Summary: Chapter 4 of Edwin Covert’s series about cyberterrorism explains the severe penalties enacted since 9/11, their potential for misuse (accidental or deliberate), and how these poorly crafted laws and the public fear that created them both make us less safe. (1st of 2 posts today)
By Edwin Covert
16 December 2014
Posted with the author’s gracious permission
In the first installment of this series we examined the concepts behind cyberterrorism as a strategy, and the second article looked deeper into how cyberterrorism is being portrayed by the media, government and academia. The third part of the series examined why cyberterrorism is much more complex than most realize, and this last article in the series takes a look at the potential consequences of overstating the cyberterrorism threat.
There are side effects of the mischaracterization of cyberterrorism by the media and popular culture. In the United States, the Uniting (and) Strengthening America (by) Providing Appropriate Tools Required (to) Intercept (and) Obstruct Terrorism Act of 2001, or PATRIOT Act, was passed in the immediate aftermath of the September 11, 2001 attacks. It has two key provisions designed to counter potential cyberterrorist activity and increase the punishment for computer crimes (US Government, 2001). Section 814 of the PATRIOT Act enumerated specifically the goals of deterring and preventing cyberterrorism.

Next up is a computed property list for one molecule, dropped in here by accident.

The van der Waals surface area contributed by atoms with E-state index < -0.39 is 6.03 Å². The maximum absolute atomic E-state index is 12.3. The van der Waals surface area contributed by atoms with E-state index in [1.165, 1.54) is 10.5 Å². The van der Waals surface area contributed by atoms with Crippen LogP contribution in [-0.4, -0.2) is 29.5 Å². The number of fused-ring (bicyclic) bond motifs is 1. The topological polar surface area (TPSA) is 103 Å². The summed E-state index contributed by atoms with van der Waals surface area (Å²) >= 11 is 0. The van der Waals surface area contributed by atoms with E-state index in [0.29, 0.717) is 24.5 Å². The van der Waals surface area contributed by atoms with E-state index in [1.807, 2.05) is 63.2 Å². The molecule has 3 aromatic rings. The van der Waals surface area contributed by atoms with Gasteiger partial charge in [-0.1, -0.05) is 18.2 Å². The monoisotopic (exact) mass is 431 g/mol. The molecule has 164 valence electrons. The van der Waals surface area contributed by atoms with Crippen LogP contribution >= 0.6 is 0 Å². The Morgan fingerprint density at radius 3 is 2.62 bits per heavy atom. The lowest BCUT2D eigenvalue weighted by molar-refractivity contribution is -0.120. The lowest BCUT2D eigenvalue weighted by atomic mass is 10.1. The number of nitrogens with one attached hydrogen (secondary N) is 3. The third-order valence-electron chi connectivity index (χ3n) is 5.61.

First, it increased the minimum prison terms for unauthorized access to a computer system, regardless of activity once in the system i.e. mixing criminal activity and cyberterrorism under a cyberterrorism section heading (§ 814.a.4).
Second, the law amended “the Federal sentencing guidelines to ensure that any individual convicted of a violation of section 1030 of title 18, United States Code, can be subjected to appropriate penalties, without regard to any mandatory minimum term of imprisonment” (§ 814.f).